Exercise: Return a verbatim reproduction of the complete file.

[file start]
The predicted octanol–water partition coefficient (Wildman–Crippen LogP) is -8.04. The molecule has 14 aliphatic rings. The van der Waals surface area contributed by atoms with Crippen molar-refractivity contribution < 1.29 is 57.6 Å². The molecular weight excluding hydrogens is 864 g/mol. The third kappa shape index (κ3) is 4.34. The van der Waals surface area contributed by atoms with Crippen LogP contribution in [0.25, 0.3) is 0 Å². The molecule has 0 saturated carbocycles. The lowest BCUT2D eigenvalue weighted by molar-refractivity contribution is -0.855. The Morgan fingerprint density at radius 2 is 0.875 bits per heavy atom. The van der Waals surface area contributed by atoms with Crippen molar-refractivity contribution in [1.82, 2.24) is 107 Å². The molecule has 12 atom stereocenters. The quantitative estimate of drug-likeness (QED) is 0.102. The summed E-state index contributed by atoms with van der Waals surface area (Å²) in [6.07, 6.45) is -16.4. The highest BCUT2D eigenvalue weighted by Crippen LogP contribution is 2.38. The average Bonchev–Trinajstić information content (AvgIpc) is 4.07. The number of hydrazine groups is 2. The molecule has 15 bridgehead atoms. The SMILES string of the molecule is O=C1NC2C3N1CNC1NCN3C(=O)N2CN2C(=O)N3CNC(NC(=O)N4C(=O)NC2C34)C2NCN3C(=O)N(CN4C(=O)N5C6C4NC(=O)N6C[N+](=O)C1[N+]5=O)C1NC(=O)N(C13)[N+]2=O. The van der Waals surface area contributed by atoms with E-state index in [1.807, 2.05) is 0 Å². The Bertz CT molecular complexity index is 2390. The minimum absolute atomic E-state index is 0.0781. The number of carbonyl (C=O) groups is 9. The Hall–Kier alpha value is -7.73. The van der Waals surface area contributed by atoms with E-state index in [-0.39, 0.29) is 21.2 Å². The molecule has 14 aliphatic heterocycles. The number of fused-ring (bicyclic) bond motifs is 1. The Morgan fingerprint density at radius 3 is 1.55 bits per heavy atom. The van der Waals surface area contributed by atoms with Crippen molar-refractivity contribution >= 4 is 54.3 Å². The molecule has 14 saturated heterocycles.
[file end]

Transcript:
The predicted octanol–water partition coefficient (Wildman–Crippen LogP) is -8.04. The molecule has 14 aliphatic rings. The van der Waals surface area contributed by atoms with Crippen molar-refractivity contribution < 1.29 is 57.6 Å². The molecular weight excluding hydrogens is 864 g/mol. The third kappa shape index (κ3) is 4.34. The van der Waals surface area contributed by atoms with Crippen LogP contribution in [0.25, 0.3) is 0 Å². The molecule has 0 saturated carbocycles. The lowest BCUT2D eigenvalue weighted by molar-refractivity contribution is -0.855. The Morgan fingerprint density at radius 2 is 0.875 bits per heavy atom. The van der Waals surface area contributed by atoms with Crippen molar-refractivity contribution in [1.82, 2.24) is 107 Å². The molecule has 12 atom stereocenters. The quantitative estimate of drug-likeness (QED) is 0.102. The summed E-state index contributed by atoms with van der Waals surface area (Å²) in [6.07, 6.45) is -16.4. The highest BCUT2D eigenvalue weighted by Crippen LogP contribution is 2.38. The average Bonchev–Trinajstić information content (AvgIpc) is 4.07. The number of hydrazine groups is 2. The molecule has 15 bridgehead atoms. The SMILES string of the molecule is O=C1NC2C3N1CNC1NCN3C(=O)N2CN2C(=O)N3CNC(NC(=O)N4C(=O)NC2C34)C2NCN3C(=O)N(CN4C(=O)N5C6C4NC(=O)N6C[N+](=O)C1[N+]5=O)C1NC(=O)N(C13)[N+]2=O. The van der Waals surface area contributed by atoms with E-state index in [1.807, 2.05) is 0 Å². The Bertz CT molecular complexity index is 2390. The minimum absolute atomic E-state index is 0.0781. The number of carbonyl (C=O) groups is 9. The Hall–Kier alpha value is -7.73. The van der Waals surface area contributed by atoms with E-state index in [-0.39, 0.29) is 21.2 Å². The molecule has 14 aliphatic heterocycles. The number of fused-ring (bicyclic) bond motifs is 1. The Morgan fingerprint density at radius 3 is 1.55 bits per heavy atom. The van der Waals surface area contributed by atoms with Crippen molar-refractivity contribution >= 4 is 54.3 Å². The molecule has 14 saturated heterocycles.